Prepping For Success

Have you ever heard the old adage that you can’t out train a bad diet? When it comes to fitness, reaching your goals is about 10% the time you spend in the gym and 90% the time you spend in the kitchen. Falling short or completely missing your original goals is as easy as forgetting a meal one day, and thinking that grabbing fast food just this once won’t hurt anything. If you’re anything like me then you don’t really have the time to spend every night making dinner and then preparing your next day’s lunch and snacks. Since most of you reading this won’t be able to hire that personal chef to handle your meal planning for the week, I will give you some tips to help simplify the process and make prepping your meals easy and fun!

The first step (if you haven’t completed it yet) is to find out exactly what you need to be eating. You cannot develop a meal plan without knowing your specific macronutrient needs. If you haven’t already met with us in person and want to get a good idea of where to start I suggest reading back to an earlier blog of mine “Fuel Your Body Right: How to Accurately Calculate Your Energy Needs” in order to get started. Now that you know what you need we can move on to the fun part.

For example, let’s say you ended up with a total of 2400 calories to spend with varying macronutrients and you want to prep out your day. The first thing you want to do is spread out your calories and macros into 6 separate meals to keep you full and happy throughout your busy day. If you want to make things easier on yourself and just make 6 meals/snacks of the same size throughout the day then prep 6, 400 calorie meals (6×400=2400). However if you want to follow a more traditional path and separate meals from snacks then you could do breakfast, lunch and dinner at 600 calories and snacks at 200 calories each.

So now that we have our meal sizes planned out its time to build your meals and get them ready for the days ahead. At the very beginning of your meal prepping journey I suggest following K.I.S.S and just keep it simple, stupid. In order to do this, build your meals around a few ingredients that you can keep separate in order to keep full control over the end result. It is much easier to determine the amount of calories in a meal with chicken breast, potatoes and asparagus than it is trying to spoon out a beef stew into separate portions.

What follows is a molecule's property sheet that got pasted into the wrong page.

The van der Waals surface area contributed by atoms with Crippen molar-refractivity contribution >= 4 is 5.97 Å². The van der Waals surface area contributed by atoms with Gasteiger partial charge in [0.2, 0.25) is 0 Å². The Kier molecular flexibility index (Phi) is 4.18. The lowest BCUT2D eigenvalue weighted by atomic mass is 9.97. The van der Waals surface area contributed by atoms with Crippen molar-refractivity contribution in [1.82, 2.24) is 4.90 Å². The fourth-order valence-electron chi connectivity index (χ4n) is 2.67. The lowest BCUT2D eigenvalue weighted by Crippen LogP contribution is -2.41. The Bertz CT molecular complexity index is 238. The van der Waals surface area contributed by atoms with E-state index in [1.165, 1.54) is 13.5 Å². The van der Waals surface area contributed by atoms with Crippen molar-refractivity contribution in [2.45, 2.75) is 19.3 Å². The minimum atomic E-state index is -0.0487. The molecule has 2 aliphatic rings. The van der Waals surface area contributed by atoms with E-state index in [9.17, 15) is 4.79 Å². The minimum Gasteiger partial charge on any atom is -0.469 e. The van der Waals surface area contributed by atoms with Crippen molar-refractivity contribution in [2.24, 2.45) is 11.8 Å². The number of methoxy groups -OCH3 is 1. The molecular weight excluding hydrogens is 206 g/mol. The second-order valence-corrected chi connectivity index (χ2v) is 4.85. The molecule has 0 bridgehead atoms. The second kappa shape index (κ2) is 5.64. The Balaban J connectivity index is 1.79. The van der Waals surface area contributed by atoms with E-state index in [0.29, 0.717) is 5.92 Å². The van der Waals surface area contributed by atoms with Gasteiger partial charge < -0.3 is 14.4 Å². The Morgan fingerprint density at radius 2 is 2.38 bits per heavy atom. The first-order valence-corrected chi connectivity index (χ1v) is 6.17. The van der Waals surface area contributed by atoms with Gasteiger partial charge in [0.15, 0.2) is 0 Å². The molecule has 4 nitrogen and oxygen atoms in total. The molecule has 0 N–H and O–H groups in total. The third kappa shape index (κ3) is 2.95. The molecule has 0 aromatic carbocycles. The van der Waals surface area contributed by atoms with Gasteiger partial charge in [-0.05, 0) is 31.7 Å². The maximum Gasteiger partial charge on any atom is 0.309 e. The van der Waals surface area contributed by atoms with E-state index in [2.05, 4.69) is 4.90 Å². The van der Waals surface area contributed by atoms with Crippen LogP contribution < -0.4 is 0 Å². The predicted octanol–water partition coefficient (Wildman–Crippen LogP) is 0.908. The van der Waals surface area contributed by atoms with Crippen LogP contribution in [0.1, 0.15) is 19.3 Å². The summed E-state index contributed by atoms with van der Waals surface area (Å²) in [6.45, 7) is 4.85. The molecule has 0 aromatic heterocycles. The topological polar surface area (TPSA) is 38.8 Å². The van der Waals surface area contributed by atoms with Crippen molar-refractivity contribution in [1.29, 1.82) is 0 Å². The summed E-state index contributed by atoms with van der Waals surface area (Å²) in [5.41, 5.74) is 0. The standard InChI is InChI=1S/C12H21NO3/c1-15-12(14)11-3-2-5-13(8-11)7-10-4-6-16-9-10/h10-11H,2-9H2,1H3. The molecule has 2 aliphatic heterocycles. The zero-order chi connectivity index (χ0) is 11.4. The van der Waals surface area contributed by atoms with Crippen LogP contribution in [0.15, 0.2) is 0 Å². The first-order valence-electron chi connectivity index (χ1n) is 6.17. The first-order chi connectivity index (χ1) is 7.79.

Over the years, I have found that most of my meals stay fresh and tasty for at least 3 days before I notice any changes to texture or flavor. With this in mind my best suggestion would be to set aside an afternoon every 3 days to prep for your next 3 days meals and snacks. During the first few attempts of meal prepping it will probably take around 3-4 hours in order for you to prep, cook and clean up the eventual mess made. Over time you will have everything down to a science and that four hours goes down to maybe one and a half.

Finally you need to be able to take your food with you when you leave for work, school, or the gym. For work we bring a briefcase, for the gym we bring a bag of clothes to change in to. Similarly, in order to eat we need some sort of accessory to match the seriousness of the situation. There are plenty of different options available and you can choose whatever works best for you. My personal recommendation is the Isobag. These are lunchboxes that come with their own specially designed Tupperware to hold your food in tight and fit specifically inside of their bag. You can keep your food cool throughout your day with ice packs adjacent to food storage. There are also compartments inside to hold drinks, snacks, silverware and anything else you may need.

Although I explained this in a page in a half summary, it is easier said than done. When you first start it will feel impossible, but just like anything else, practice makes perfect.

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